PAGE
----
In Focus

A sunshine state of mind: the mass exodus to Florida

Could Florida be the new New York?

Year-round warm weather. Beaches. Low taxes. A rich Hispanic and Latino culture. It’s easy to see the appeal of Florida, said Jonathan Levin on Bloomberg. Yet while Americans have long enjoyed taking holidays in the Sunshine State and retiring there, not that many working-age people have ever chosen to up sticks and move there – until now.

Thanks to the rise of remote working, a large number of Americans have chosen to settle in Florida over recent years. The census estimates that between July 2020 and July 2021 alone, it saw a net gain of 221,000 residents. Tech firms are pouring in, and a growing cluster of finance companies around Miami and West Palm Beach has been dubbed “Wall Street South”. It’s an exciting time for a state that has long struggled to establish an economic identity outside of trade and tourism.

So Florida is the new New York, eh? What rot, said Steve Cuozzo in the New York Post. “Chattering-class media slobs” are gushing over the state after a few junkets to “overhyped food and art festivals”, but the picture they paint bears little resemblance to “real life in the land of palm trees, manatees and badly mixed mojitos”.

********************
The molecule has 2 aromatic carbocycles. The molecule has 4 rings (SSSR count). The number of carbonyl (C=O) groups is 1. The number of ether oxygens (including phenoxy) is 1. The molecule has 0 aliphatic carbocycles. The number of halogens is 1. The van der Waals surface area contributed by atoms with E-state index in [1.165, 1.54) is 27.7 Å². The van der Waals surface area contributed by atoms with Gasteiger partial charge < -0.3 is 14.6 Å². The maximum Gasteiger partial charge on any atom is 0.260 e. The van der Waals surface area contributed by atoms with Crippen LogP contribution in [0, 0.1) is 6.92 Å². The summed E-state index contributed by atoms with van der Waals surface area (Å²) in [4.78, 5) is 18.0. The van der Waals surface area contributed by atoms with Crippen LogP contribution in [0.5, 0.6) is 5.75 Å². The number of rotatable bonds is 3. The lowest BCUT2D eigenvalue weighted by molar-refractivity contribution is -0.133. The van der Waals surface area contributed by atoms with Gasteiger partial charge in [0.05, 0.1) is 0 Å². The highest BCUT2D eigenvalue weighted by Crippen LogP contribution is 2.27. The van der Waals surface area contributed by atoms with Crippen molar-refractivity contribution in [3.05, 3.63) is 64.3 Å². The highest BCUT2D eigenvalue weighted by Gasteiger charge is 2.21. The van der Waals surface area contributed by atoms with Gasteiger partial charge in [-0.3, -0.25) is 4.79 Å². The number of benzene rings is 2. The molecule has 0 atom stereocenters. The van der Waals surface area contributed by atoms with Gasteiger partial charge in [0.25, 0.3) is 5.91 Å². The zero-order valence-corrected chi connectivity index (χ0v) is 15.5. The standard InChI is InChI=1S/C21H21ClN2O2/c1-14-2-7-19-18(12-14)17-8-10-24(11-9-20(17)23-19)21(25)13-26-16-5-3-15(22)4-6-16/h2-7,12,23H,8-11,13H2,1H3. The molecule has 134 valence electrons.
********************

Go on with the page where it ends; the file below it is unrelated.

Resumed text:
The reality is an alligator-infested state beset by hurricanes and floods, where the humid summers are – according to friends who live there – “like living inside a wet sock”, and where the dominant cultural icon is Mickey Mouse. The truth is that “Florida sucks”. All the New Yorkers settling there will be back in five years.

Speaking as a Brooklyn native who has made the move, I wouldn’t bet on that, said Karol Markowicz in the US Spectator. I’ve encountered no pangs of regrets among my fellow migrants. It’s not just the weather and the plentiful school places; it’s the freedom from overly bossy politicians, and the sense of local pride. Whereas New York is holding on to “a heyday long since past”, Florida feels open and forward-looking.

I’ve lived in the state for five years now, said Charles C.W. Cooke in the New York Post, and I certainly have no plans to return to New York. It’s worth remembering that America’s tastemakers were once “baffled” by people choosing to relocate to California. Why, they wondered, would anyone want to go all the way out there? “Eventually, it became obvious why. In 2022, the same objection is often applied to the Sunbelt – and, especially, to Florida.” Stand by for history to repeat itself.

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